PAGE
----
According to Arnsoff’s matrix, companies can expand their market share through market penetration or product development. In the former, the objective is to attain increased growth using the available products so that the market share can be enhanced. In the latter, the aim is to target the available products at new market segments. Companies can also attain growth by creating new products which are aimed at existing segments. Finally, increased growth can be attained through diversification A cursory look at the chocolate industry in the United States reveals several facts.
One, switching costs are quite high. To take advantage of this observation, the Real Chocolate Company could strive to build customer loyalty through several methods. An important strategy which can help the company attain this goal would be through production of differentiated chocolate products. In the Arnsoff matrix, this compares to producing new products at existing market segments. If well implemented, this can help the company introduce differentiated and highly visible brands and enhance market penetration by locking in loyal customers (Porter, 1998).
Secondly, the company needs to diversify its product mix so that it can serve the mass market and other bigger chocolate market segments other than the gourmet segment. This will help increase the company’s revenue base, increase its market share, and reduce the uncertainty associated with over-dependence on a small segment. Additionally, this move will enable the company to weather the current economic crisis better since it will have recourse to an expanded market. Besides, it will reduce the covert threat posed by chocolate substitutes. To capture the mass market, the company needs to have products that can compete on the basis of price.
As such, it could adopt the cost leadership strategy. To take advantage of the opportunities proffered by the emergent organic chocolate, ethnic and exotic flavour and health conscious segments of the market, the Real Chocolate Company would do well to invest in procurement, R&D and technology processes that would help it obtain the required input and innovate new products for these segments. Technology would improve the physical appearance, flavour and shelf life of its products, a factor that would help raise its profile among connoisseurs of chocolate.
The company would need to raise additional cash to fund these strategic initiatives. With the current credit crunch and high interest rates, funding from the banks may not be immediately forthcoming or would be a tad too expensive. To overcome this problem, the company can raise an initial public offering (IPO) and sell a stake to the public. Alternatively, the company can enter into strategic alliances or make targeted acquisitions of smaller entities which are focussed on specific niche markets. Moreover, the company can turn to the Caribbean countries for the principal supply of cocoa beans.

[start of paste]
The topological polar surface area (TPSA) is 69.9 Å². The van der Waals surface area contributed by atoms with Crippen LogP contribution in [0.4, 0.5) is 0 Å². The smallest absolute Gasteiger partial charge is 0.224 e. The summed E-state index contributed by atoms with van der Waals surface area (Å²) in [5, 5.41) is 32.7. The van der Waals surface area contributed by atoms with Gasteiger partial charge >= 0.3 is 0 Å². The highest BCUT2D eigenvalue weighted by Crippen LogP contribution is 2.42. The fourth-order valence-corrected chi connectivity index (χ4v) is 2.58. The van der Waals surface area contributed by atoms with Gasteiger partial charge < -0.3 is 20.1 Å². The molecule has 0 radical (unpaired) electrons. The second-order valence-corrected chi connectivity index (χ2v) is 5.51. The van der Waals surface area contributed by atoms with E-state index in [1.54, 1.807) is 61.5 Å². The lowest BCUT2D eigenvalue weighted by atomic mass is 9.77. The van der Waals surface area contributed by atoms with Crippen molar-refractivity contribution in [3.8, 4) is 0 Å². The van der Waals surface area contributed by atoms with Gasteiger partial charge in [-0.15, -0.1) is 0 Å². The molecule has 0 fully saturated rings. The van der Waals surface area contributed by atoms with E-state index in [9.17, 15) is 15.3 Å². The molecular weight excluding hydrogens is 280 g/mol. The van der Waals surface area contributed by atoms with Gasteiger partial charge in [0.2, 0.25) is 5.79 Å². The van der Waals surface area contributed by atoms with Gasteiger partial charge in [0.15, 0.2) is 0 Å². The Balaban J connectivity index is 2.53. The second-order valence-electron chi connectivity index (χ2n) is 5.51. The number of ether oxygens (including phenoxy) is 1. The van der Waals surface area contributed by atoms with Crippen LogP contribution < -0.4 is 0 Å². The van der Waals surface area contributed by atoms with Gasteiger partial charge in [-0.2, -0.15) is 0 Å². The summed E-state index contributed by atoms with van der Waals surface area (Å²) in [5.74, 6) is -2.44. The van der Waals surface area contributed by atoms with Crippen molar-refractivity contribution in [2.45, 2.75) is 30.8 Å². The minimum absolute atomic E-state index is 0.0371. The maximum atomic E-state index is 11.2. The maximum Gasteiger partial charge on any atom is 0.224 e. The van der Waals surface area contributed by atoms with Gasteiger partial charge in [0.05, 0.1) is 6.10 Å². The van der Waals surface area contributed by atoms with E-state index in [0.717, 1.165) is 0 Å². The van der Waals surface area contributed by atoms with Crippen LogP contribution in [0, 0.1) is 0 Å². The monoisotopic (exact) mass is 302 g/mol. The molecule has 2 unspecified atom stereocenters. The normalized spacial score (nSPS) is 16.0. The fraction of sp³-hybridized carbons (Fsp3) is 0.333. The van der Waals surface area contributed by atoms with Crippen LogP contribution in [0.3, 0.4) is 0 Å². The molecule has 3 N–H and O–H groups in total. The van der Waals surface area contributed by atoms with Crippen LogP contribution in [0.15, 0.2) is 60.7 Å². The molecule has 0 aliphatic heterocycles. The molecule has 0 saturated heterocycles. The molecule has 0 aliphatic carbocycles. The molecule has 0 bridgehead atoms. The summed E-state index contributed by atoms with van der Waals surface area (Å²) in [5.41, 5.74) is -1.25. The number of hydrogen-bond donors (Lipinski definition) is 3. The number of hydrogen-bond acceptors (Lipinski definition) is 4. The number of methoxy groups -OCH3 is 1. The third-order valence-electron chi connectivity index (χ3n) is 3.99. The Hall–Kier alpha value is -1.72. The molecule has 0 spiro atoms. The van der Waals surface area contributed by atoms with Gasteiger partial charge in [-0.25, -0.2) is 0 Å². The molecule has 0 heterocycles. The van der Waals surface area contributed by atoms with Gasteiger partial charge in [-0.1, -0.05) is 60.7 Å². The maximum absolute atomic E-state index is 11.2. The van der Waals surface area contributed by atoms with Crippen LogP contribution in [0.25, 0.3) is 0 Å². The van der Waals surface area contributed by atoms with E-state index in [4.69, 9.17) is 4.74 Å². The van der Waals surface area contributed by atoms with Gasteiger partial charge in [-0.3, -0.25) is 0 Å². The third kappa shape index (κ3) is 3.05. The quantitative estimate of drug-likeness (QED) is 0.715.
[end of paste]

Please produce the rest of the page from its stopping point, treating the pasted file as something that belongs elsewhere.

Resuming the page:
This would be a clever move in several respects. First, it will enable the company to obtain the highest quality cocoa beans in the world and thus ensure that its products are unquestionably of the best quality. Secondly, it would ensure a steady supply for the company in the foreseeable future and do away with the often erratic supply occasioned by political instability in major producers such as Cote de Ivoire. Third, almost all organic cocoa comes from this region and this would help the firm satisfy the emergent organic segment. Finally, cocoa beans from the Caribbean are not associated with child labour and exploitative practices.
This would do away with the ethical problems facing the company (Suma, n. d). In addition, the company could open a manufacturing plant in Canada, more so for its products which are marketed there. This will help lower the price of its products especially since it would be able to import sugar from the international market which is cheaper as the Canadian government imposes no tariffs on sugar. Since sugar forms close to 20 percent of the chocolate production costs, this would indubitably help the company compete on the basis of price. Finally, the company can solve the problem of poor retail sales through a number of initiatives.
To do this, the Real Chocolate Company can resort to improve the sales by utilizing non-traditional retailers such as cash registers at national stores. Besides fully exploiting the Halloween, Easter, Christmas and winter holidays, the company can also concentrate on conventionally non-candy holidays such as July 4th. Another strategy which the company can make use of is to cross sell its products with other related items such as wine and greeting cards. The company can also use other mass distribution channels to sell its gourmet products.